About Queer ADHD

Who We Are

Queer ADHD is a new ADHD coaching practice and resource center for the LGBTQIA+ community with services provided by Sarah Dopp (see Sarahs bio for more details). As we grow, we will be adding additional coaches and other team members.

What We Do

Our mission at Queer ADHD is to provide ADHD-related educational resources, coaching, and support services to the queer community. We do this by offering one-on-one and group-based sessions, as well as articles and social media content. All of our offerings strive to integrate modern scientific understandings of ADHD with our lived LGBTQIA+ experiences.

Our ADHD Understandings and Positions

We believe in the following statements based on current expert opinions, and they are core to our philosophy.

  • On Diagnosis and Adults:
    • ADHD is not isolated to children, youth, or students. Adults have it, too.
    • Many adults with ADHD were not properly diagnosed or supported as children, and need guidance to develop new skills and awareness to manage their ADHD effectively.
  • On Symptoms:
    • Clinical understandings of ADHD have evolved in major ways over the past few decades, and continue to do so.
    • ADHD frequently involves symptoms that are not listed in the DSM’s diagnostic criteria. Some of these symptoms are widely recognized by experts as core to ADHD (and may eventually be added to the DSM), some are still being explored and evaluated, and some are more likely to be related to co-occurring issues.
      • Note: In Queer ADHD materials, we recognize ADHD as a combination of the DSM criteria and symptoms widely recognized by experts. When discussing less-recognized symptoms, we strive to be clear about context.
  • On Medication:
    • Whether or not to take ADHD medication is a personal choice.
    • ADHD medication does not solve all ADHD issues, and it is most effective when paired with other support strategies. (“Pills don’t teach skills.”)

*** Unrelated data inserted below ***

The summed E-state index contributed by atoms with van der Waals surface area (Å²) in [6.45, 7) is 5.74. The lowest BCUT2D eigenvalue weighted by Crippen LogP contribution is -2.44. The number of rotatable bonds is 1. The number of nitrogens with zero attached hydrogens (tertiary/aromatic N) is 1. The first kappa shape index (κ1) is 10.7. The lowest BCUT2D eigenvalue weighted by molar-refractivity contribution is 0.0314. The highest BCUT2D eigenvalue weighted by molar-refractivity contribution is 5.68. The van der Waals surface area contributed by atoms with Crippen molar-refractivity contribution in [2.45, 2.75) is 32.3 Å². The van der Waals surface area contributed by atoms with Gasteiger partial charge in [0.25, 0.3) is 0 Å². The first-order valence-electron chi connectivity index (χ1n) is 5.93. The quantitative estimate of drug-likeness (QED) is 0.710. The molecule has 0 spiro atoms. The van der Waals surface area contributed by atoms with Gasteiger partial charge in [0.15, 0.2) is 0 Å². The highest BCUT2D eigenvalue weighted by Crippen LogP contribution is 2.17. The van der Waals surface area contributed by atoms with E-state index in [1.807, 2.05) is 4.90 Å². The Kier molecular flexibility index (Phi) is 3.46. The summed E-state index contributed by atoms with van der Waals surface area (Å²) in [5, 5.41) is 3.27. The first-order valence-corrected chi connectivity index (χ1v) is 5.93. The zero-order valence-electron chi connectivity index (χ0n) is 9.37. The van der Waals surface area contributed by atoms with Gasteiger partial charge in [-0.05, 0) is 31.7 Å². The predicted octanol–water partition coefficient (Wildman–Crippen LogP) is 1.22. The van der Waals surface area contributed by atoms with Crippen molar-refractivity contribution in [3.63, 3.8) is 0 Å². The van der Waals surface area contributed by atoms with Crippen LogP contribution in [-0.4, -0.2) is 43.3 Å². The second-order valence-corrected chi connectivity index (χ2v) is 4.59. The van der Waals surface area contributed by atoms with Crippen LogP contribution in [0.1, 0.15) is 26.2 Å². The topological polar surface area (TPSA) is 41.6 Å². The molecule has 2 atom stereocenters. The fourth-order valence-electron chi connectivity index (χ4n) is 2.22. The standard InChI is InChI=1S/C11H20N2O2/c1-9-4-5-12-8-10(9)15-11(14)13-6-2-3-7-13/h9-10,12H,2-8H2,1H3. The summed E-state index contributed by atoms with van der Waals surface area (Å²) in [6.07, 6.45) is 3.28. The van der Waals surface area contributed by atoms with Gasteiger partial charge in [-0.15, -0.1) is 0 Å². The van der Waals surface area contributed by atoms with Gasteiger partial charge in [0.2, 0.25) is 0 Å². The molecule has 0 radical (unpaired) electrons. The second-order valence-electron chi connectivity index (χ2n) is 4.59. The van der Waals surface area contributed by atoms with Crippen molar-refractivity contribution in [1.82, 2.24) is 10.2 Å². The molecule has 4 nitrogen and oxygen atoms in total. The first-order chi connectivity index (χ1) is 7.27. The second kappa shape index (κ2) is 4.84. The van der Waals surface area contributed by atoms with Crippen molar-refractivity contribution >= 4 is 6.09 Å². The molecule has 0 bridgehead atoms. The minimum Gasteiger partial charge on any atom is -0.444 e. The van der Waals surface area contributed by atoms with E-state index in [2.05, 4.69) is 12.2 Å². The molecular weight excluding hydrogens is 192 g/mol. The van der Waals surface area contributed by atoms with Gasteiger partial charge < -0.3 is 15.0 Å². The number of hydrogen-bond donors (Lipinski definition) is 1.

• When prescribed and taken correctly, medication can be a highly effective tool for improving ADHD symptom manageability. It can also reduce the risk of misusing other substances as forms of self-medication.
    • Medication decisions should be made in partnership with an ADHD-informed doctor or specialist who can pay attention to your unique responses and needs.
      • Note: Queer ADHD cannot prescribe ADHD medications or advise on medication decisions.
  • On Language:
    • “ADHD” is the current diagnostic label, and “ADD” is an outdated term. If you’ve been using “ADD” to mean “not hyperactive,” try saying “inattentive type” instead or consider whether a distinction is really necessary.
      • Note: Since the older term is so embedded in our culture, we’re fine with “ADD” being used interchangeably with “ADHD.”
    • While “ADHD” is the accepted label, many experts believe it is not accurate. There’s a shift toward viewing ADHD as a difference rather than a disorder, and recognizing it as a deficit of self-regulation or other factors, rather than as a deficit of attention. Like many in the ADHD community, we support these perspective shifts, but will continue using the medical label for consistency and recognition.

Resources We Frequently Reference

We trust the perspectives of the following organizations, along with the medical doctors and researchers that they frequently reference:

  • ADDCA (ADD Coach Academy) – the accredited coach training organization that Sarah Dopp works with
  • ADDitude Magazine – an excellent online educational resource with a strong medical review panel
  • ADDA (Attention Deficit Disorder Association) – an organization that supports adults with ADHD
  • CHADD – an organization known for supporting children with ADHD and their families, and which now also supports adults

These organization frequently reference findings from Dr. Nora Volkow, Dr. Russell Barkley, Dr. Thomas Brown, Dr. William Dodson, and Dr. Kelly McGonigal, among others.

What We Don’t Do

Queer ADHD does not generate new scientific or medical information about ADHD. We rely on science and medical experts to continually explore and clarify what we know to be true about ADHD, and we reference their findings and wisdom.

Queer ADHD also does not provide medical advice, diagnosis, or treatment. The material on this website is provided for educational purposes only. Our one-on-one and group-based sessions are co-created discussions in which clients are responsible for their own decisions and actions. Please talk to your doctor for medical guidance.